Eddie Leie spins no stereotypes

Times Media

TELFORD VICE, Cape Town

EDDIE Leie wore a chain as thick as a cigar around his neck to the Gauteng Cricket Board awards last May. It glinted grand and gold in the evening’s elegance and, teamed with a crisp white shirt and a sharp dark suit, made him look like a classy hip-hop mogul.

Which is where the stereotypes end with Leie, who has been named in SA’s T20 squad to tour Bangladesh in July.

For one thing he is a leg spinner in a cricket culture where bowling means seam up and fast. Moreover leg spin is harder to master than any other flavour of bowling, or batting anywhere in the order, or keeping wicket. What made Leie choose it?

“It’s more like leg spin chose me,” he said. “As a kid I played mini-cricket where you basically run up and bowl. But one day, when I was nine or 10, I was sent to the shops.

“While I was there I started playing around with some stones. I bowled one with a leg break action and it turned! I bowled another one and it also turned! I was bowling stones onto an uneven surface, so they could have gone anywhere. But they turned!

“The next day when I went to cricket practice I started bowling leg spin.”

He has stuck with his slippery discipline well enough to take 59 wickets at an average of 39.61 in 21 first-class matches for the Lions.

But of the 84 players capped in tests by SA since unity only two have been wrist spinners. One, Imran Tahir, learnt his craft in Pakistan. That means SA’s only homegrown specialist test wrist spinner since 1992 is Paul Adams.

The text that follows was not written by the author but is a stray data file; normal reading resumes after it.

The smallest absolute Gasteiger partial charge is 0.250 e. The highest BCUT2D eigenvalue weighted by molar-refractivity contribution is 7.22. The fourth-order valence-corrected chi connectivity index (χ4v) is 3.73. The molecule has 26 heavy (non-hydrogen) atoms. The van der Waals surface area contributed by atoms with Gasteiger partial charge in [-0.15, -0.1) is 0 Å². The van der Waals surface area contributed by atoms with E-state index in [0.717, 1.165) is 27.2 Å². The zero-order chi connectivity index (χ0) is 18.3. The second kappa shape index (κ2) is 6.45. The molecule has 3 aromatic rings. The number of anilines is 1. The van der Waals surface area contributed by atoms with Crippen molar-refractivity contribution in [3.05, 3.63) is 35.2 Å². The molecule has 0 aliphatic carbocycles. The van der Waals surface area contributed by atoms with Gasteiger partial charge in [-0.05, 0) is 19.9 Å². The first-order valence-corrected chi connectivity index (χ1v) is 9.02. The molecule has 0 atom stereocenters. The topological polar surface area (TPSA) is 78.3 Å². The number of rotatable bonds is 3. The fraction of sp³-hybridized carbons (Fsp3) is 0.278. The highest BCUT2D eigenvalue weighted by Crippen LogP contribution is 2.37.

“In first-class cricket I still have to grow in terms of consistency and making the transition from the white ball to the red ball when it comes to things like length,” Leie said.

“But test cricket is in my plans. This is just the beginning. I want to stay at this level and learn as much as I can.”

For now Leie has been picked to play for SA in a format that, for bowlers, is about the defensive skill of survival.

However he has taken 16 wickets at an average of 18 and a run-a-ball economy rate in 13 T20 games for the Lions. In four games from November 7 to 28 last year – his 28th birthday was on the 16th – Leie claimed 9/66 and was named bowler of the match each time. These achievements do not square with how attacking bowlers often fare in T20.

“I’m a spin bowler who wants to take wickets; I want to get batsmen out,” Leie said. “Sometimes your role changes and you have to contain, but when you take wickets the runrate will go down.”

Also unlike many modern players Leie is happy to forego some of the earnings he would have earned from playing a full season for the St Lucia Zouks in the Caribbean Premier League this year, which partly coincides with the Bangladesh tour.

“For me it’s not about money,” he said. “Playing for the national team is much more important – I’d pay money to play for them.”

Whether or not he wants to be, Leie will indeed be paid. Perhaps even enough to put genuine gold chains around the necks of nice young fellas from Potch.

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